Supply chain financing firmly on the agenda of Asian treasurers
ESG treasury solutions highlight market progress at The Triple A Treasury, Trade, Supply Chain and Risk Management Awards 2018
A few years ago, a bank’s discussion with a client seeking to secure financing was just about selling its receivables. Now, the discussion is much more embedded in the strategy of the clients and how banks can help them develop their business to support their ecosystem with their suppliers or buyers.
Supply chain financing is very much on the agenda of treasurers, based on The Asset engagement with several clients during the evaluation process for The Triple A Treasury, Trade, Supply Chain and Risk Management Awards 2018. It offers highly flexible solutions that help address a lot of their pain points. It provides a working capital optimization as it frees up working capital without raising additional bank debt and therefore does not impact on gearing.
Supply chain financing helps accelerates the conversion of receivables into cash and thus shorten days’ sales outstanding, resulting in improved liquidity. Moreover, it offers longer payment terms at attractive financing rates to buyers.
One of the corporates that is increasingly relying on supply chain financing is Huawei, a leading Chinese global information and communications technology solutions provider. Several banks are working with the group to implement solutions involving, among others, a long-term accounts receivable purchase facility as well as extending financing to buyers to support their orders to Huawei. Another solution was a payable finance programme that fills the off-balance sheet requirement of the suppliers.
Supply chain financing is now becoming a part of the conversation relating to environmental, social and governance (ESG) initiatives. This comes as corporates are focusing on responsible sourcing and are asking their suppliers to follow their sustainability objectives. Banks, on the other hand, are prepared to help their clients provide financing incentives to their suppliers. Banks also create partnerships with some institutions which focus on corporate social responsibility (CSR).
It is still a challenge to bring the ESG discussion forward as financing and improving liquidity are the major priorities for treasurers. However, the fact that they are open to the idea, as the bankers point out, is already an accomplishment and should help pave the way for further discussions.
One company that already adopts ESG initiatives is Pimkie, which secured a 20-million-euro (US$24.70 million) sustainable supplier financing programme to incentivize suppliers to improve their CSR practices. A retailer specializing in daily life ready-to-wear clothing for trendy women, the company adopts a solution which offers each supplier the possibility of access to cheaper financing if it is willing to improve its CSR practices.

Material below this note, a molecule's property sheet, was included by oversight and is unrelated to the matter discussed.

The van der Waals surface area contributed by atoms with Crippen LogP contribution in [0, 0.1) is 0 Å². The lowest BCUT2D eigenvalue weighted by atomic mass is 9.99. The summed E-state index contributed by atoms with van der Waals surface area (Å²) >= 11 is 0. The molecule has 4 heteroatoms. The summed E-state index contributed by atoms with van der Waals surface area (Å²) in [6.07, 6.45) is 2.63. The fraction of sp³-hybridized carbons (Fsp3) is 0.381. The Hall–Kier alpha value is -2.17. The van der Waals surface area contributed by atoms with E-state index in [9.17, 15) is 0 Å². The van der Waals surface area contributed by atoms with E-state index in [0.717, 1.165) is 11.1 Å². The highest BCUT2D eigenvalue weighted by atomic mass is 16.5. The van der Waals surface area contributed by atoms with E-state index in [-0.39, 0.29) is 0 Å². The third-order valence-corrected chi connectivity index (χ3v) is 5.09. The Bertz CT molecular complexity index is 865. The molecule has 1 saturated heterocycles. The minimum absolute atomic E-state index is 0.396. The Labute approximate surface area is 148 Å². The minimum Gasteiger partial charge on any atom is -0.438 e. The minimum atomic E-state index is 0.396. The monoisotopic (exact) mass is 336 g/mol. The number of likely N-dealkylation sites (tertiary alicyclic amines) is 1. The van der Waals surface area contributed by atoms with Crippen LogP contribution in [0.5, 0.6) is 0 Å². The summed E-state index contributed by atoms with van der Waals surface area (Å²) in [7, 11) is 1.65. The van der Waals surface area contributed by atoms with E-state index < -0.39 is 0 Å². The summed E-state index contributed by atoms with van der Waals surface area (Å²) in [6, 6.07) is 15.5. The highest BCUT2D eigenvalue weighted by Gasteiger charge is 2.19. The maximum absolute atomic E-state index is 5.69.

Given the strong financial incentives, it is anticipated that suppliers will enhance their CSR practices. Pimkie, on the other hand, follows a dynamic process and will continue to regularly review the CSR performance of its suppliers.
The winning ESG solutions this year are also designed for a number of renewable energy projects, such as that for Fotowatio Renewable Ventures, whose equity standby letter of credit allows the company to support its operation.
The supply chain finance solution for Gamesa Renewable Power Private Limited enables the company to meet its working capital mismatch requirement by extending the accounts payable terms. Rising Bhadla 2 and SE Solar are the two renewable energy projects worthy of the Best ESG solutions this year.
In addition to standout ESG treasury solutions there has been a noticeable shift of Asian-based corporates looking to enhance their internal operations to be the leading companies of tomorrow.
Moreover, up-and-coming companies such as Kerry Logistics and Grab are working with their respective banking partners in ensuring liquidity in automation of their everyday processes. The case of Kerry Logistics saw the establishment of a multi-currency notional pool. These Asian champions are just the tip of the iceberg when it comes to emerging corporations looking to internationalize their systems and processes.
Even SMEs (small medium enterprises) are ambitious when it comes to improving their treasury processes. Tunglok Group in Singapore, for instance, was steadfast in its mission to simplify the group’s account structure and optimize its working capital. Likewise, PayAsia received a boost in its operations when it leveraged on virtual accounts to give the company extra visibility.
The TMT (telecom, media technology) sector was the site of many landmark solutions this review period with banks targeting to ride the opportunistic wave of these new economy companies. Lianlian Pay, for example, was one of the many companies benefiting from this focus by being able to create an efficient FX risk management solution. This is just a small sample of solutions honoured by The Asset during this review period.
For full lists of winners, please see below:
Winning Asian champion solutions, please click here.
Winning ESG solutions, please click here.
Winning SME solutions, please click here.
Winning solutions by industry, please click here.
The Asset is hosting the 4th Asia Treasury & Trade Summit in April. For more information please click here.
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27 Mar 2018